Shows & Panels
- AFCEA Answers
- Ask the CIO
- The Big Data Dilemma
- Carrying On with Continuity of Operations
- Connected Government
- Constituent Servicing
- Continuous Monitoring: Tools and Techniques for Trustworthy Government IT
- The Cyber Imperative
- Cyber Solutions for 2013 and Beyond
- Expert Voices
- Federal Executive Forum
- Federal IT Challenge
- Federal Tech Talk
- Mission-critical Apps in the Cloud
- The Path from Legacy Systems
- The Real Deal on Digital Government
- The Reality of Continuous Monitoring... Is Your Agency Secure?
- Veterans in Private Sector: Making the Transition
Shows & Panels
Search Tags: Afghanistan
National Security Correspondent J.J. Green is embedded with an Air Force Intelligence Unit in Afghanistan.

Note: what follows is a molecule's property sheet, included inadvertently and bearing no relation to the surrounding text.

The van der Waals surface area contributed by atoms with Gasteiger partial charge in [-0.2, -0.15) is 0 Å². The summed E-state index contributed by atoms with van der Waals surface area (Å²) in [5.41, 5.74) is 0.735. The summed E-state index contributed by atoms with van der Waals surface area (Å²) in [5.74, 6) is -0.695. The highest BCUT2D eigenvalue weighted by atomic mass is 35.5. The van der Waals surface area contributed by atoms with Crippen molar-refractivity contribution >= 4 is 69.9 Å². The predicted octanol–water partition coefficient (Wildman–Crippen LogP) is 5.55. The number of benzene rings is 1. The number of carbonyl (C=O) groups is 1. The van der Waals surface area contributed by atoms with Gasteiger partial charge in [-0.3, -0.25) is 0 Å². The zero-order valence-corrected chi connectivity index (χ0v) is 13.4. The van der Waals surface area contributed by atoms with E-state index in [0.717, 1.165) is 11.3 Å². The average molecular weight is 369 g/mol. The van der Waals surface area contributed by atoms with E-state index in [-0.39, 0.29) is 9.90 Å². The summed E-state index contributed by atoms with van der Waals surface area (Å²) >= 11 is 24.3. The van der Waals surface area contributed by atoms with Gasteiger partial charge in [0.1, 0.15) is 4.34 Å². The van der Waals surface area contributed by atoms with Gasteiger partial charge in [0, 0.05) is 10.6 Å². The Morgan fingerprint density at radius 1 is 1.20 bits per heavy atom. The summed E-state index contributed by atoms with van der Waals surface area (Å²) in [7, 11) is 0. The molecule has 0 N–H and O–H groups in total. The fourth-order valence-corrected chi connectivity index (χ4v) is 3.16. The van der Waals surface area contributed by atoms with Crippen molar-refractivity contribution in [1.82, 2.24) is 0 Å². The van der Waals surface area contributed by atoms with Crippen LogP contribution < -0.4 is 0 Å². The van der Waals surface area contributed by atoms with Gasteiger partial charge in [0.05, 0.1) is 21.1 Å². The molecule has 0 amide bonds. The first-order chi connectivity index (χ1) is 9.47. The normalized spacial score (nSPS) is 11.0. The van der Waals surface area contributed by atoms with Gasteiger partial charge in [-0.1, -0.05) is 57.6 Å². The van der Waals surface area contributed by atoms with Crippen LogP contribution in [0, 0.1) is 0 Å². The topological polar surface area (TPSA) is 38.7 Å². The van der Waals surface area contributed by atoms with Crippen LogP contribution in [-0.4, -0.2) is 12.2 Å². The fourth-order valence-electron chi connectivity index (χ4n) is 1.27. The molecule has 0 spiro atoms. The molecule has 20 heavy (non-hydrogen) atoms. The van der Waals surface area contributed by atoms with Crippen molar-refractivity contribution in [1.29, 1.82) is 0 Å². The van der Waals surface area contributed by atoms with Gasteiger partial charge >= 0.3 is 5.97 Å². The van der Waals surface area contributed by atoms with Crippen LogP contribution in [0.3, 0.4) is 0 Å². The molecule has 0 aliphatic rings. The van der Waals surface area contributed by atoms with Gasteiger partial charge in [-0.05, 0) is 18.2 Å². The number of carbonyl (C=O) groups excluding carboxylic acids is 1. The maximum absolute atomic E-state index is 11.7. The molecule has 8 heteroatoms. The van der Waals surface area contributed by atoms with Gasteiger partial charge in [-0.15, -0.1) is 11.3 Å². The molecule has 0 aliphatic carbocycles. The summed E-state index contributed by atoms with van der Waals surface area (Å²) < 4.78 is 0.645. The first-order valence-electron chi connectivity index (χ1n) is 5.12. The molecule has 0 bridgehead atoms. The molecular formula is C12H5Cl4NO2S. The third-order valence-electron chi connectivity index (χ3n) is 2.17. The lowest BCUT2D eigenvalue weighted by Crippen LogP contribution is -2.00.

National Security Correspondent J.J. Green has details.
Pres. Obama will try to sell a skeptical public on his bigger, costlier war plan Tuesday by coupling the large new troop infusion with an emphasis on stepped-up training for Afghan forces that he says will allow the U.S. to leave.
President Barack Obama has a full plate of important issues this week. The big one is seen as his announcement at West Point tomorrow of a new policy on Afghanistan, expected to include more troops.
France will not send any more troops to Afghanistan and wants instead to see an enlarged Afghan army, President Nicolas Sarkozy said in a newspaper interview released on Thursday. The United States is considering sending up to 40,000 additional troops to Afghanistan and has urged its NATO allies to do something similar. Britain announced this week that it was ready to send 500 more troops but Sarkozy told Le Figaro daily that he was sticking to a long-standing pledge not to send more forces. He said it is necessary to stay in Afghanistan? And to stay to win. "But France will not send one more soldier."